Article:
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Conversation

Strategies
Alex Tilbury
Teacher Training Plan

A real-life conversation
1 Speaker 1 What does Tina make of England? Cos I mean she must be so
2 used to wide open spaces
3 Speaker 2 Yeah.
4 Speaker 1 and very few people around.
5 Speaker 3 Well, she doesnt, she doesnt say much. She hasnt said much all
6 week.
7 Speaker 2 Just says
8 Speaker 3 Mm.
9 Speaker 2 its good. Its all right.
10 Speaker 1 Right.
11 Speaker 3 You know.
12 Speaker 4 And she got, she looks, you know shes obviously really tired.
13 Speaker 3 Mm.
14 Speaker 4 Cos I thought what Id do is erm ...
15 Speaker 2 She was very interested in all those places where her mum, her
16 mum had lived and all that.
[Transcript from Michael McCarthy, Corpora, speaking and listening at
http://www.cambridgeenglishteacher.org/resource-details/1846 ]

A real-life conversation

How many speakers are there in the


conversation?

Whats the topic of the conversation?

What can you deduce (or guess) about Tina?

How well do the speakers know Tina? Do


they all know her equally well?

A real-life conversation

How many speakers are there in the conversation?

There are four speakers.


Whats the topic of the conversation?

They're talking about a girl / woman called Tina who has come from abroad
to visit England.
What can you deduce (or guess) about Tina?

Possible answers: shes been in England for a week. She comes from
somewhere where theres a lot of space and not many people around (a
rural area of Australia / New Zealand / Canada?). She hasnt said much
about England. Shes tired (possibly as a result of her journey, or her work /
studies?). Her mother spent some time in England (or was born there?).
How well do the speakers know Tina? Do they all know her equally well?
Speaker 1 knows who Tina is but speakers 2, 3 and 4 seem to have spent
more time with her (as her flatmates / a host family?).

A real-life conversation
Comparison with coursebook transcripts:
How does the behaviour of the speakers differ?
What about the kinds of language they use?

A real-life conversation
Features of real-life conversation include:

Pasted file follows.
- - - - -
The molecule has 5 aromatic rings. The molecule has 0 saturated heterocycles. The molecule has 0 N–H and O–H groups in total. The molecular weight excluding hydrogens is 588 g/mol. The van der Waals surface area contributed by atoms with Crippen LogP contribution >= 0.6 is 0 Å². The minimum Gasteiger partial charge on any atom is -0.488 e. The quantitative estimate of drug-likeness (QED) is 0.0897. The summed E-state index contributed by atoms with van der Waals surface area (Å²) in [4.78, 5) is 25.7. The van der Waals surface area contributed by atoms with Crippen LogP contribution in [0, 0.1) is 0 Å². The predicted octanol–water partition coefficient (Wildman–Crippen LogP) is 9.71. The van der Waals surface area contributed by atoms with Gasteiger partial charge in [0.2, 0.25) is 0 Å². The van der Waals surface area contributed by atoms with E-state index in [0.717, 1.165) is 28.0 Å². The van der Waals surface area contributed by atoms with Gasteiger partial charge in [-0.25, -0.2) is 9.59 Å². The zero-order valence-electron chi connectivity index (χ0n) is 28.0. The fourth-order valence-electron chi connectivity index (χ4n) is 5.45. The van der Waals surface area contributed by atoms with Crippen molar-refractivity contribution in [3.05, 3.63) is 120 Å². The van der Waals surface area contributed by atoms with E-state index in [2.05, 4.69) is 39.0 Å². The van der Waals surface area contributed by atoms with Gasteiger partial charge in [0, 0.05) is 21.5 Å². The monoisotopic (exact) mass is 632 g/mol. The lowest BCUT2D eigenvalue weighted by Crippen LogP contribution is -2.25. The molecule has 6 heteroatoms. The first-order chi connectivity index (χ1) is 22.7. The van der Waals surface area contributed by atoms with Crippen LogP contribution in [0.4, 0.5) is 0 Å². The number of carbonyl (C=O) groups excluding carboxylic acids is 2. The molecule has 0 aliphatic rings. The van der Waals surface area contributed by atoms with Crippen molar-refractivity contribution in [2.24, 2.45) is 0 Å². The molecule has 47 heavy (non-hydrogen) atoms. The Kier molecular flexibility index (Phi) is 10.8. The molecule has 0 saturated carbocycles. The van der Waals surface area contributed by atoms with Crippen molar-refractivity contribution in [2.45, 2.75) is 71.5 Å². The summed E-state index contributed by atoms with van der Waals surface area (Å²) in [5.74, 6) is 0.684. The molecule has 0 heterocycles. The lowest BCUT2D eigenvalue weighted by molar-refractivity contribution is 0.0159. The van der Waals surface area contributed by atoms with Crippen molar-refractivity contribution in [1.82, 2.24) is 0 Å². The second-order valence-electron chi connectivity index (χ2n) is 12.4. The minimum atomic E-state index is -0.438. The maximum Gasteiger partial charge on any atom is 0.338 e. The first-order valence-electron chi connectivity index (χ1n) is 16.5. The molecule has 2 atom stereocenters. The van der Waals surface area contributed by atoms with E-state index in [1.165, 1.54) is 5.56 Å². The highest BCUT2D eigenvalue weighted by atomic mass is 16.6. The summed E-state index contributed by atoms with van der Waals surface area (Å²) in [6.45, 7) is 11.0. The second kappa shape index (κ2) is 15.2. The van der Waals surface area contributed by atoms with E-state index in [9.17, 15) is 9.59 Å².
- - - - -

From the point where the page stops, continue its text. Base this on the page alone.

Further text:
use of expressions to clarify a point
use of expressions for thinking time
repetition
false starts
vague expressions
use of expressions to show interest and
attention

Conversation strategies
clarification
buying thinking time
repetition
showing interest
All examples of strategies which are used by
competent speakers (of any language)
in conversation.

Conversation strategies in the


classroom
1. Have you ever focused on any conversation
strategies in your lessons? Why? How did it go?
2. In your opinion, which strategies can be taught?
Would your current learners benefit from work on
any particular strategies? Why do you think so?
Are there any which you think would be
difficult/impossible to teach explicitly?
3. Pick a strategy which youd like to work on in
class. How could you do this? Think about:
awareness-raising (of the strategy and useful
expressions); practice.

Conversation strategies in the classroom

Possibilities for awareness-raising include:


listening to and comparing conversations with
good and bad examples of strategies (e.g.
with/without back-channelling expressions)
finding examples of expressions in a suitable
transcript (e.g. vague language). This could
be something published or home made
listen and fill in the gaps (e.g. self-correction
expressions)

Conversation strategies in the classroom

Possibilities for practice include:


performing scripted conversations
writing conversations to include particular
strategic expressions
improvising from partial scripts / frames /
topics